Abstract 9757: Randomized Trial of Ezetimibe versus Nutraceuticals in Statin-intolerant Patients Treated With Percutaneous Coronary Intervention
Treatment with statins has a class IA indication after percutaneous coronary intervention (PCI), but it's often discontinued by patients (pts) due to side effects. Pharmacologic alternatives, including ezetimibe and nutraceuticals (i.e. compounds derived from foods with cholesterol lowering actions), have been shown to be useful after PCI. However, which of these 2 therapeutic approaches is more effective after PCI is still not known. To clarify this point, a prospective, randomized pilot trial has been performed to compare the efficacy and tolerability of ezetimibe vs. a nutraceutical-based protocol in statin-intolerant pts treated with PCI.
Methods. At time of PCI, 100 pts, with stable angina who had previously experienced statin withdrawn for intolerance, were selected. Pts were randomized to receive for 3 months either ezetimibe (10 mg/day) or a commercially available nutraceutical combined pill (1 capsule/day containing red yeast rice 200 mg, policosanol 10 mg, and berberine 500 mg). Primary outcome included achievement of therapeutic goals by pts, secondary outcomes were plasma lipids levels, tolerability and safety.
Results. At entry, 50 pts were randomized to ezetimibe (group A) and 50 to nutraceutical combined pill (group B). Baseline clinical features and lipid profiles were similar between groups. During the 3 months trial, 3 patients of group B stopped the pill due to myalgia whereas in the group A 2 patients had gastrointestinal intolerance. At third month evaluation, levels of triglyceride, liver enzymes or creatine kinase were similar between groups. Conversely, while in the group A none of the patients achieved the therapeutic target, 16 patients reached the target in the group B. Also cholesterol level showed a significantly higher reduction in group B compared to group A (in particular, LDL cholesterol decreased from 175 ± 10 to 165 ± 8 mg/dl (-5,8 %) in group A, and from 175 ± 13 to 133 ± 10 mg/dl (-24%) in group B (P=0.001).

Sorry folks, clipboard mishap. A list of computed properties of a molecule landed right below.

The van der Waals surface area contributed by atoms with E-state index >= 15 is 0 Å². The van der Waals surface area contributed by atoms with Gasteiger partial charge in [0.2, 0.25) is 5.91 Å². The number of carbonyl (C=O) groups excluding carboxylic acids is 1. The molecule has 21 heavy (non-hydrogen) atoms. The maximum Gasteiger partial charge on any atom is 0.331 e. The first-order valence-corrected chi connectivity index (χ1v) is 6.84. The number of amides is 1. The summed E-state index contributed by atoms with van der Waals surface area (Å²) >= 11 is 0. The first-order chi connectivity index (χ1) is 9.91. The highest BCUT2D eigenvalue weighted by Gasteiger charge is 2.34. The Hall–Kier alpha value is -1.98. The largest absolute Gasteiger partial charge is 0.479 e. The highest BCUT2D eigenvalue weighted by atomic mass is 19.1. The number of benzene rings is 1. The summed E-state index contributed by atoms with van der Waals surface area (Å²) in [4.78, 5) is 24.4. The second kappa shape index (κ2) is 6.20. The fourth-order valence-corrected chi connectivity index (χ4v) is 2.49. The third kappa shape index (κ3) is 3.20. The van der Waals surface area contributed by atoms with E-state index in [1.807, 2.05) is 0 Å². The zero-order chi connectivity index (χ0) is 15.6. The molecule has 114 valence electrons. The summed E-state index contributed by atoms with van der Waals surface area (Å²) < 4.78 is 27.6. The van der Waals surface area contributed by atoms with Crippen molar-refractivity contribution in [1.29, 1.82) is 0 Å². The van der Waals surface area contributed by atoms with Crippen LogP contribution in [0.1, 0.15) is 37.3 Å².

Conclusions: our results strongly suggest that a combination of nutraceuticals with lipid-lowering biological activity can significantly decrease cholesterol levels without causing clinical or metabolic side effects and that it is more effective than ezetimibe 10 mg/day in statin-intolerant patients treated with PCI.
- © 2012 by American Heart Association, Inc.